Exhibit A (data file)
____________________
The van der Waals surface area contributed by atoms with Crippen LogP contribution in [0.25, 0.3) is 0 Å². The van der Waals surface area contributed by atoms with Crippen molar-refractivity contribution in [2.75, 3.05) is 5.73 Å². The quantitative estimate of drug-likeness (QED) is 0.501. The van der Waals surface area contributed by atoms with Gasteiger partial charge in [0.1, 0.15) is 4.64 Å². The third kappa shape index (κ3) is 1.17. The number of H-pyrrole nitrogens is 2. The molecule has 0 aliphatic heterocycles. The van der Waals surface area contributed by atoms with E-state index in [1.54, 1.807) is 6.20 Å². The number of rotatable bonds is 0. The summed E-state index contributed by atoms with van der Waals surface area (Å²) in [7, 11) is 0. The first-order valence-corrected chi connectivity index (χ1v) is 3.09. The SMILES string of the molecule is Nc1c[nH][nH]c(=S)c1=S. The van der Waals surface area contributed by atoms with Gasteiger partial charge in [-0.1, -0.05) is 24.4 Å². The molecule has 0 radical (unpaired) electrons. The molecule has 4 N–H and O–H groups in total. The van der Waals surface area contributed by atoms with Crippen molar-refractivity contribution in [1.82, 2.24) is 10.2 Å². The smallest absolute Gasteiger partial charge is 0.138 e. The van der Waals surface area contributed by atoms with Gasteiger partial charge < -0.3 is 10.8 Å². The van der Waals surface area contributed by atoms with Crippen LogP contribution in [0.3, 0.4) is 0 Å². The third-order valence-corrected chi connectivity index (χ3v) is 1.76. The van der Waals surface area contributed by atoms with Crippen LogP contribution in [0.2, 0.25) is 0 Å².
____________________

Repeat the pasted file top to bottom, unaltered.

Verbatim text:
The van der Waals surface area contributed by atoms with Crippen LogP contribution in [0.25, 0.3) is 0 Å². The van der Waals surface area contributed by atoms with Crippen molar-refractivity contribution in [2.75, 3.05) is 5.73 Å². The quantitative estimate of drug-likeness (QED) is 0.501. The van der Waals surface area contributed by atoms with Gasteiger partial charge in [0.1, 0.15) is 4.64 Å². The third kappa shape index (κ3) is 1.17. The number of H-pyrrole nitrogens is 2. The molecule has 0 aliphatic heterocycles. The van der Waals surface area contributed by atoms with E-state index in [1.54, 1.807) is 6.20 Å². The number of rotatable bonds is 0. The summed E-state index contributed by atoms with van der Waals surface area (Å²) in [7, 11) is 0. The first-order valence-corrected chi connectivity index (χ1v) is 3.09. The SMILES string of the molecule is Nc1c[nH][nH]c(=S)c1=S. The van der Waals surface area contributed by atoms with Gasteiger partial charge in [-0.1, -0.05) is 24.4 Å². The molecule has 0 radical (unpaired) electrons. The molecule has 4 N–H and O–H groups in total. The van der Waals surface area contributed by atoms with Crippen molar-refractivity contribution in [1.82, 2.24) is 10.2 Å². The smallest absolute Gasteiger partial charge is 0.138 e. The van der Waals surface area contributed by atoms with Gasteiger partial charge < -0.3 is 10.8 Å². The van der Waals surface area contributed by atoms with Crippen LogP contribution in [0.3, 0.4) is 0 Å². The third-order valence-corrected chi connectivity index (χ3v) is 1.76. The van der Waals surface area contributed by atoms with Crippen LogP contribution in [0.2, 0.25) is 0 Å².